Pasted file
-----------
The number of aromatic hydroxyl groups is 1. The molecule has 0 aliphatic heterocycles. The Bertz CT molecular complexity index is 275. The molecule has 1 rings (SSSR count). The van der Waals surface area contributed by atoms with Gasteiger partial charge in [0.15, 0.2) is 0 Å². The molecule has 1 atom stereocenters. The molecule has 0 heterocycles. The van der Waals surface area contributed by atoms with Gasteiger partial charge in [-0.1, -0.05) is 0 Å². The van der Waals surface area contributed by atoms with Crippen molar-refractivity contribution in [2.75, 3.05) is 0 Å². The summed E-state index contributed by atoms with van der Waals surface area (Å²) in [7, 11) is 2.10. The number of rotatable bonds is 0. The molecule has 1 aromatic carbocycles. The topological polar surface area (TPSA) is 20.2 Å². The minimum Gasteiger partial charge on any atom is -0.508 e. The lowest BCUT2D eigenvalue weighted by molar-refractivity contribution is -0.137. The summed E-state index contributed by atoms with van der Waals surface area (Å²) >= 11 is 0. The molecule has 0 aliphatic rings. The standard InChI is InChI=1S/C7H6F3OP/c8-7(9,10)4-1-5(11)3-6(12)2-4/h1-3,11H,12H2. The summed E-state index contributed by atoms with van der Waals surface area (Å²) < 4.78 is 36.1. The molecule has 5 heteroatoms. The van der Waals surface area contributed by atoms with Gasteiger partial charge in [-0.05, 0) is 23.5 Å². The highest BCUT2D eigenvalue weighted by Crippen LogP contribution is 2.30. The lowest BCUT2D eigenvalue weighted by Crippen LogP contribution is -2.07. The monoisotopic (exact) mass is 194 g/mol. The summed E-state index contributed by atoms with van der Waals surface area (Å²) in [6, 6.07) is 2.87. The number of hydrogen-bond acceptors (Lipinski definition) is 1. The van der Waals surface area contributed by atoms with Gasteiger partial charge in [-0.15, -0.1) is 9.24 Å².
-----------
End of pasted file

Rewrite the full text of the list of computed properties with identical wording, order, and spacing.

The number of aromatic hydroxyl groups is 1. The molecule has 0 aliphatic heterocycles. The Bertz CT molecular complexity index is 275. The molecule has 1 rings (SSSR count). The van der Waals surface area contributed by atoms with Gasteiger partial charge in [0.15, 0.2) is 0 Å². The molecule has 1 atom stereocenters. The molecule has 0 heterocycles. The van der Waals surface area contributed by atoms with Gasteiger partial charge in [-0.1, -0.05) is 0 Å². The van der Waals surface area contributed by atoms with Crippen molar-refractivity contribution in [2.75, 3.05) is 0 Å². The summed E-state index contributed by atoms with van der Waals surface area (Å²) in [7, 11) is 2.10. The number of rotatable bonds is 0. The molecule has 1 aromatic carbocycles. The topological polar surface area (TPSA) is 20.2 Å². The minimum Gasteiger partial charge on any atom is -0.508 e. The lowest BCUT2D eigenvalue weighted by molar-refractivity contribution is -0.137. The summed E-state index contributed by atoms with van der Waals surface area (Å²) >= 11 is 0. The molecule has 0 aliphatic rings. The standard InChI is InChI=1S/C7H6F3OP/c8-7(9,10)4-1-5(11)3-6(12)2-4/h1-3,11H,12H2. The summed E-state index contributed by atoms with van der Waals surface area (Å²) < 4.78 is 36.1. The molecule has 5 heteroatoms. The van der Waals surface area contributed by atoms with Gasteiger partial charge in [-0.05, 0) is 23.5 Å². The highest BCUT2D eigenvalue weighted by Crippen LogP contribution is 2.30. The lowest BCUT2D eigenvalue weighted by Crippen LogP contribution is -2.07. The monoisotopic (exact) mass is 194 g/mol. The summed E-state index contributed by atoms with van der Waals surface area (Å²) in [6, 6.07) is 2.87. The number of hydrogen-bond acceptors (Lipinski definition) is 1. The van der Waals surface area contributed by atoms with Gasteiger partial charge in [-0.15, -0.1) is 9.24 Å².